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Women's Changing Roles

  • Date Submitted: 11/23/2013 08:56 PM
  • Flesch-Kincaid Score: 58.9 
  • Words: 475
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In World War II the changing role for women on the services and on the home front expanded greatly. Women were no longer kept to nursing, medical and voluntary roles, and they were able to join a women’s arm of each of the services. On the home front the number of women employed grew quickly as men left jobs to go to war, and many new occupations suddenly opened to women. The nature of the war and the threat to Australia meant that there was greater unity on the home front. There were, however, tensions associated with women’s roles and for many people old outlooks and values were hard to change.
Life before the war for women was simple and repetitive. Their job was too nurture, cook, clean and be a good wife. Their destiny was to get married and have children, and care for her husband and children. Women before war were seen as incapable of having any other sort of life, women that did try and pursue a different life were look upon as immoral, women were expected to populate. Only women that were unmarried worked. A working married woman was considered as taking a man’s job and seen as desperate. Women worked in nursing, domestic services, teaching and other nurturing roles.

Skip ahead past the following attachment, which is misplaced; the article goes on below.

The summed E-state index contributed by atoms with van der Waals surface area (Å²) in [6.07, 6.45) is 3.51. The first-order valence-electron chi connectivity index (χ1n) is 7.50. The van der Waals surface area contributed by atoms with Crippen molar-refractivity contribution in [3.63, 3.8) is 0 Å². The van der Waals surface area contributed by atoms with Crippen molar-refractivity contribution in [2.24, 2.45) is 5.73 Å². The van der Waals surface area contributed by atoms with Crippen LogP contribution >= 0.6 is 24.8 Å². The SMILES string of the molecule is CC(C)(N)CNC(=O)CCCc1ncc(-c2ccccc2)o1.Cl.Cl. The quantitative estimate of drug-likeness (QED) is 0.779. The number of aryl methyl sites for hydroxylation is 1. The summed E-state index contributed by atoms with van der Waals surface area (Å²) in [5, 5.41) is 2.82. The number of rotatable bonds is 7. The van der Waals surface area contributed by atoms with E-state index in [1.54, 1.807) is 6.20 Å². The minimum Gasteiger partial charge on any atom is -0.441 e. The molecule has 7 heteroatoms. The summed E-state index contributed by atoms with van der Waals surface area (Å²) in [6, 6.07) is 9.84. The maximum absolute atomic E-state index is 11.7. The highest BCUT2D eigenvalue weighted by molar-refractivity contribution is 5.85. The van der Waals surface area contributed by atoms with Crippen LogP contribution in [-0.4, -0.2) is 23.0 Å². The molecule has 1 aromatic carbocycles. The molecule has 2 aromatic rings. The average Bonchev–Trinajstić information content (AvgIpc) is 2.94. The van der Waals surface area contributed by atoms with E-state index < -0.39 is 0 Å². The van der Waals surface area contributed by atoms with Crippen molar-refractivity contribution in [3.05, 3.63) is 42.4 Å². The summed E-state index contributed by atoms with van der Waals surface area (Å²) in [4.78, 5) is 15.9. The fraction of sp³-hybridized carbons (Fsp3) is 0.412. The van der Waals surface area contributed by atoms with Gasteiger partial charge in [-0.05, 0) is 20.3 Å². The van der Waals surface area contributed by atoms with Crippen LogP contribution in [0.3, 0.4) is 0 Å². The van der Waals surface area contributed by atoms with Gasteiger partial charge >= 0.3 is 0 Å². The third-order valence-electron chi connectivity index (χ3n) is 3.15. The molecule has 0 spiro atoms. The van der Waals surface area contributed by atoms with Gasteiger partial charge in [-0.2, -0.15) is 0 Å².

While men were at war fighting for their country women eventually had to work in their jobs at home because the shortage of men meant shortage of products and services. Women began to work in munitions factories, factories that built ships and aeroplanes, Government, business offices, banks, and transport. In 1941 the Government had decided that they were going to let women enlist, there were three services that were created so women could take on roles men occupied, they were the Women’s Auxiliary Australian Air Force, The Australian Women’s Army Service and The Women’s Royal Australian Naval Service in these services women were employed as electricians, fitters, Aircraft mechanics, clerical assistants, caterers, signallers, drivers, interpreters and enemy code breakers. Also 13 000 women...

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